A dear friend from a nearby town visited and shared a story all too common among evangelicals. Less than three years into his tenure and without warning, his new pastor imposed a righteousness test on the congregation. If the church refused to follow his lead, he would resign.

Few things surprise me after thirty years in ministry, but some just burn my biscuits. This is one of them.

What’s a righteousness test? Righteousness tests are additions that pastors, elders, and other church people make to the New Testament requirements for church membership, personal holiness, or spirituality. Like the legalists that pestered Paul’s church plants from Cyprus to Corinth, Christians who impose these tests subtract from the finished work of Christ on the Cross and divide the Church.

The Church at Galatia was a good example. Even though the first Church council had ruled to the contrary, certain Jewish believers were trying to impose circumcision on Gentile believers as a requirement for salvation.[1]

Self-designated “super-spirituals” in Corinth followed a similar pattern. Evidence of the supernatural spiritual gifts like prophecy, speaking in tongues, and words of knowledge weren’t confused with salvation. Still, they were considered signs of who was really spiritual and who wasn’t.[2]

We conservative evangelicals are no better. Consider a few of the righteousness tests we have imposed on each other over the past thirty years.

If you don’t vote Republican, you cannot be a Christian. If you don’t speak in tongues, you aren’t as spiritual as I am. If you weren’t baptized by immersion, you probably aren’t saved. If you aren’t a five-point Calvinist, you are probably a heretic. If you are a five-point Calvinist, you are probably a heretic. If you don’t participate in the latest program outlined in (insert famous Christian author here)’s book, you are a second-class church member. If you don’t believe in the pre-wrath rapture of the Church, your salvation is suspect. If you didn’t walk the aisle and pray the sinner’s prayer with visible tears of repentance, you probably aren’t saved. If you aren’t a 24-hour day, six-day creationist, you have denied the gospel. If you don’t homeschool your kids, you are worldly. The list is endless.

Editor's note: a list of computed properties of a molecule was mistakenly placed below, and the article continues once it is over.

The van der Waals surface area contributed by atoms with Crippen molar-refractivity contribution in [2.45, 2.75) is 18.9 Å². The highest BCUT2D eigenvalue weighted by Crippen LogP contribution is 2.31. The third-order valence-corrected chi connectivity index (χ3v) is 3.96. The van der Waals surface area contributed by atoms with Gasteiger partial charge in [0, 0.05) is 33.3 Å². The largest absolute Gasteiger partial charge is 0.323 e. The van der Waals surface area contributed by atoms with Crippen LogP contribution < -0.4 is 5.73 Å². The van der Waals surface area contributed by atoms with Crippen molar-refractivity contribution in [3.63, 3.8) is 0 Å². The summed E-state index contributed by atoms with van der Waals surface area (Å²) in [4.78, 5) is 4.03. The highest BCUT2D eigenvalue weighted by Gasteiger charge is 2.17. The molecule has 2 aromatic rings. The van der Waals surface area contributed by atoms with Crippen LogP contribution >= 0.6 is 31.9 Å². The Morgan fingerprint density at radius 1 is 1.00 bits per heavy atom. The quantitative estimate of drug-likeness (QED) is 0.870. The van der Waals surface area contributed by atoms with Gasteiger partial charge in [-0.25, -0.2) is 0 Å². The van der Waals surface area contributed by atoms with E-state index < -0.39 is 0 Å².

Why do we do this to ourselves? Simply put, we are so insecure that we need something to make us feel superior to others. Paul said it well in 1 Corinthians 4:6-7.

Now, brothers and sisters, I have applied these things to myself and Apollos for your benefit so that you may learn from us the meaning of the saying, “Do not go beyond what is written.” Then you will not be puffed up in being a follower of one of us over against the other. For who makes you different from anyone else? What do you have that you did not receive? And if you did receive it, why do you boast as though you did not? [3]

The pastor I mentioned above submitted his resignation last week. The church split and my friend is grieving. My guess is, so is God.

I am not encouraging sinful self-indulgence, doctrinal ambiguity, or compromise with our post-Christian culture. But I do appeal to all evangelicals: stop imposing righteousness tests on each other. We have more important things to do and more significant problems to solve.

For none of us lives for ourselves alone, and none of us dies for ourselves alone. If we live, we live for the Lord; and if we die, we die for the Lord. So, whether we live or die, we belong to the Lord. For this very reason, Christ died and returned to life so that he might be the Lord of both the dead and the living.

10 You, then, why do you judge your brother or sister? Or why do you treat them with contempt? For we will all stand before God’s judgment seat. 11 It is written:

“ ‘As surely as I live,’ says the Lord,

‘every knee will bow before me;

every tongue will acknowledge God.’ ” z

12 So then, each of us will give an account of ourselves to God.

13 Therefore let us stop passing judgment on one another. Instead, make up your mind not to put any stumbling block or obstacle in the way of a brother or sister.[4]


[1] See Acts 15:1-29.

[2] See 1 Corinthians 2 – 4

[3] The New International Version. (2011). (1 Co 4:6–7). Grand Rapids, MI: Zondervan.

[4] The New International Version. (2011). (Ro 14:7–13). Grand Rapids, MI: Zondervan.

2 thoughts on “RIGHTEOUSNESS TESTS Additions that Subtract and Divide

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